By sending a new emotional signal to their partner, the partner is likely to respond in a new way as well. When the pursuer is able to get in touch with their loneliness and show their sadness at being apart rather than their frustration about the withdrawer’s lack of engagement, the withdrawer no longer feels attacked and inclined to go away, but now feels compassion and wants to hold and comfort.
As each partner learns to tap into their primary emotions and are helped to send a different emotional signal to the other person, they get to witness that they also get a new response. By changing the emotional music they are playing, they end up changing the nature of their dance.
Working with Emotions in Step 4 of EFT: Seeing the Big Picture and Reframing the Problem
Step 4 in the cycle de-escalation phase of treatment is helping couples fully get the attachment reframe of their negative cycle. Through step 3 they have gotten to experience the hidden dimensions of each other they never saw when they were just attacking the other person or defending themselves. They now need to fully get that they are both fighting to maintain their connection, albeit in different ways, and that the real enemy is the cycle and not the other person.
Although step 4 includes the ability to step back from everything the couple has learned from step 2 and 3 and integrating it into a complete understanding of their cycle, the groundwork for this gets laid by the EFT therapist in a piecemeal fashion through the continuous use of reframes. Reframes help link a partner’s conscious experience of their situation to other elements of the cycle in a way that both suggests a link the partner has not seen and respects their current understanding of the situation. A great article to read on this topic, is EFT trainer Rebecca Jorgensen’s article: Reframing and Step 4 “The Process Reframe”: Using Process Markers to Track De-Escalation
EFT in Action:
Okay, now that you have a good view of the procedures involved in tracking and delineating a couple’s negative cycle, it is time to watch some EFT in action to see what it looks like in actual practice. To get a demonstration of this I recommend that you watch EFT trainer Rebecca Jorgensen’s first EFT session with a couple we will be following through each of the steps and stages. The video is part of 10 session series that follows the couple Carl and Sandra through a completed EFT therapy. The video series is available through the video streaming service Kanopy (Just focus on session 1 for now).
Video: Questions/ Things to pay attention to:
- Notice how Rebecca Jorgensen attempts to build rapport by really joining with each partner to help them feel heard. She uses reflections, validation, and lets the couple correct her when her understanding is off. She does not move too quickly into deep interpretations of what is going on, but joins with them at the surface of their currently experienced reality. If she were too move too quickly, or too deeply into the underlying attachment fears at this point, the couple would likely not feel heard and the rapport would suffer. Take-Away #1: Pace Yourself
- Rebecca asks the couple to give an example of something they argue about to begin to assess the nature of the negative cycle the couple is stuck in as well as to identify their interactional positions in the cycle (pursuer vs withdrawer) (step 2). Notice how she does not get stuck with the couple in the content of what they argue about, and does not become a problem-solver or mediator. Instead she zooms out to get a picture of how they argue and what the predictable or recurring pattern is in their dance of disconnection: who does what or says what? Who reacts in what way? Who feels what? How does each person interpret the other’s actions? Try to follow along using Scott Wooley's Infinity Cycle and attempt to begin to lay out the sequence of steps that make up their dance of disconnection. Take-Away #2: Don’t get sucked into the content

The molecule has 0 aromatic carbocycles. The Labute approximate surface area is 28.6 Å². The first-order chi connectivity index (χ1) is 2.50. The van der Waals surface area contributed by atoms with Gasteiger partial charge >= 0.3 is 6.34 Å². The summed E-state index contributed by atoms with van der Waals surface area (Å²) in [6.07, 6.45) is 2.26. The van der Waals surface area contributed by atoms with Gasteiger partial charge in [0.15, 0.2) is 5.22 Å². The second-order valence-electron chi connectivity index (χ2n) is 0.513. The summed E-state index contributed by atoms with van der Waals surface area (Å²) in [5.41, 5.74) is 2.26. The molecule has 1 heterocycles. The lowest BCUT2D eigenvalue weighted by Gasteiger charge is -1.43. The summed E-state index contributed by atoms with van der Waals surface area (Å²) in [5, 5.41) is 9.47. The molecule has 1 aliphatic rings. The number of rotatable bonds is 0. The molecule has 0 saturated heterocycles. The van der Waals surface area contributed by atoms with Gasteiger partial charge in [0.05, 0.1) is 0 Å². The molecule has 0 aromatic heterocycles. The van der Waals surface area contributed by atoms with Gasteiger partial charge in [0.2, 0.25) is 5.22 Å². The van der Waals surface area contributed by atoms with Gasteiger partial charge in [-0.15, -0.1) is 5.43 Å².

- Try to identify who pursues closeness and who withdraws to self-protect in the couple’s negative cycle. Begin to think about what emotions and fears characterize each of these positions based on what you are hearing each partner say. Take-Away #3: pursuers and withdrawers have different emotional realities
- As you watch the video try to keep in mind the basic EFT question: What is the ultimate attachment concern or deepest relationship fear each partner is having? Try to identify ways in which Rebecca Jorgensen reframes the couple’s surface issues in terms of underlying fears or attachment meanings (what language does she use?) Take-Away #4: Try to reframe a couples’ behaviors in terms of attachment fears and longings
- Toward the end of the session (around min 55 + 1h10m) notice how Rebecca is following the steps of the EFT Tango. Refresh your memory of these steps and identify the interventions Rebecca is using. Take-Away #5: Passing on new primary emotions to the partner leads to new learning
- Notice what happens when Sandra takes a risk and communicates her more vulnerable emotions: What is Carl’s response? How does this response break the negative cycle? Take-Away #6: Changing the music, changes the dance
If you would like to learn more about the withdrawer and pursuer dynamics that envelop the emotional responses that make a typical negative cycle, I recommend you watch the following interview with EFT trainer Zoya Simakhodskaya. We will revisit this topic in depth in Lesson 5 and 6 when we delve into the psychology of each of these positions:
STAY TUNED FOR THE NEXT LESSON:
In the next lesson of Emotionally Focused Couples Therapy: A Step-By-Step Guide we will explore some more EFT techniques that sets emotionally couples therapy apart from other approaches. In particular we will look at the concept of "enactment" as one of the main ways an EFT therapist will try to facilitate relationship change.